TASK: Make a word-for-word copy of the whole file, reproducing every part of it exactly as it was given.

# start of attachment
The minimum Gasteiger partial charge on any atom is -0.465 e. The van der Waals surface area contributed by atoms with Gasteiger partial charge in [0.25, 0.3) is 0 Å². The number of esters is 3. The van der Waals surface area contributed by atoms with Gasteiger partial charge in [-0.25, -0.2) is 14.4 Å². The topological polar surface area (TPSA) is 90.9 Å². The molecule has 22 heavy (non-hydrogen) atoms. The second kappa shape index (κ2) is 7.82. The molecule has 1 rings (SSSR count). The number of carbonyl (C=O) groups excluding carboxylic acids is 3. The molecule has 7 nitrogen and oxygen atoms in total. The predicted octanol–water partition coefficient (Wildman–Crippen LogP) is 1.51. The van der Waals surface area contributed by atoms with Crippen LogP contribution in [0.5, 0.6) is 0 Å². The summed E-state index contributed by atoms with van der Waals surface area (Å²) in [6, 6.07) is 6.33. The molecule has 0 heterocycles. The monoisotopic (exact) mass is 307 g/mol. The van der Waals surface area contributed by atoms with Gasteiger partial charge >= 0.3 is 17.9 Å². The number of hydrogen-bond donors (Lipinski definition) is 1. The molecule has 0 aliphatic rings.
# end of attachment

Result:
The minimum Gasteiger partial charge on any atom is -0.465 e. The van der Waals surface area contributed by atoms with Gasteiger partial charge in [0.25, 0.3) is 0 Å². The number of esters is 3. The van der Waals surface area contributed by atoms with Gasteiger partial charge in [-0.25, -0.2) is 14.4 Å². The topological polar surface area (TPSA) is 90.9 Å². The molecule has 22 heavy (non-hydrogen) atoms. The second kappa shape index (κ2) is 7.82. The molecule has 1 rings (SSSR count). The number of carbonyl (C=O) groups excluding carboxylic acids is 3. The molecule has 7 nitrogen and oxygen atoms in total. The predicted octanol–water partition coefficient (Wildman–Crippen LogP) is 1.51. The van der Waals surface area contributed by atoms with Crippen LogP contribution in [0.5, 0.6) is 0 Å². The summed E-state index contributed by atoms with van der Waals surface area (Å²) in [6, 6.07) is 6.33. The molecule has 0 heterocycles. The monoisotopic (exact) mass is 307 g/mol. The van der Waals surface area contributed by atoms with Gasteiger partial charge >= 0.3 is 17.9 Å². The number of hydrogen-bond donors (Lipinski definition) is 1. The molecule has 0 aliphatic rings.